Robynn Steffen and Kelsey King

PRI Announcement Paves Way for Risk Capital

April 29, 2016

Last week, the White House announced that the US Treasury Department and the IRS finalized new regulations that make it easier for foundations to use Program-Related Investments (PRIs) to advance their missions.  

This is the latest in a series of exciting steps the Obama Administration has taken to unlock additional capital to solve urgent societal problems.  Last September, the US Treasury Department announced new guidelines for mission-related investments, sending a strong, positive signal to foundations that wish to leverage their endowments to advance their charitable goals. Just one month later, the Department of Labor repealed the 2008 ERISA guidance that prevented impact investing by pension funds, thereby unshackling trillions in investment capital.

The most recent announcement made clear the many contexts in which foundations can use PRIs to advance their charitable goals. The new regulations feature updated examples showcasing the wide array of investments – across sectors, geographies, and financing methods - that might qualify as PRIs, helping to remove confusion, dispel misconceptions, and reduce friction to foundations maximizing the potential of this underutilized tool.

This is good news for not only foundations, but for the entire field of impact investing.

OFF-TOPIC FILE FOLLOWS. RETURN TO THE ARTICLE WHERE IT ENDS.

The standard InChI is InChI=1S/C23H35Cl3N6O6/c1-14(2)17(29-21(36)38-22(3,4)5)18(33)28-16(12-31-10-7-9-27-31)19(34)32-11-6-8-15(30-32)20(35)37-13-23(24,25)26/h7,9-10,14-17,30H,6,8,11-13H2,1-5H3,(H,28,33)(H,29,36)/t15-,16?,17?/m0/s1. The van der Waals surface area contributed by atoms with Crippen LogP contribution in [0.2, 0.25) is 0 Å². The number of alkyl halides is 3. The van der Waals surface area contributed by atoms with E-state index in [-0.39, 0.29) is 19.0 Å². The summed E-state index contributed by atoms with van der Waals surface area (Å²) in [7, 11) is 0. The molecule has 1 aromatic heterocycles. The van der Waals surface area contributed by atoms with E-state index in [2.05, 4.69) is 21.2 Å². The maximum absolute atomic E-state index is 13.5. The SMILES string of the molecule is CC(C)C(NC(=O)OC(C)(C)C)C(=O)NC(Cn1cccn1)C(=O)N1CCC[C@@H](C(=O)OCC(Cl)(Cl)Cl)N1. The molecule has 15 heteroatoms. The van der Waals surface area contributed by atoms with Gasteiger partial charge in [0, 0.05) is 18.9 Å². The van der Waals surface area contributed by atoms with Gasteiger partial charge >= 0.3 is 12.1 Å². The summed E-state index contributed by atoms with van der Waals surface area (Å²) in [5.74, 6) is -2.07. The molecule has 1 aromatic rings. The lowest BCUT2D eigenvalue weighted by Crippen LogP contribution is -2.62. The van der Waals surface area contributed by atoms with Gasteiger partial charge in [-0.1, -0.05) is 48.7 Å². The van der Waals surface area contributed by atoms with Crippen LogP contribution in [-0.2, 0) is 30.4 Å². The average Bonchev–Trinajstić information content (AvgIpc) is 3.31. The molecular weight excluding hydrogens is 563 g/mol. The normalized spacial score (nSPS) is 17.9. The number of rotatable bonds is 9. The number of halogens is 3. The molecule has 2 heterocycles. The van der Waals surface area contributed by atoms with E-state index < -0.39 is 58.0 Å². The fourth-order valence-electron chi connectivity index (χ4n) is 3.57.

As tax-advantaged, mission-driven dollars, PRIs are uniquely positioned to lead where commercial capital is scarce. In the pursuit of outsized impact, PRIs can be more risk-tolerant, patient, and creative – characteristics that are critical to de-risk new business models, open up game-changing sectors, and crowd in commercial capital.  By making it even easier for foundations to make PRIs, the Obama Administration is further opening the spigot for this all-too-scarce risk capital.

This milestone represents the latest data point that impact investing is truly taking off – as found by recent media analysis – and underscores the critical role government plays in advancing the field. We applaud the efforts of the US Treasury Department, the IRS, and the numerous other organizations that helped to bring about this important change.


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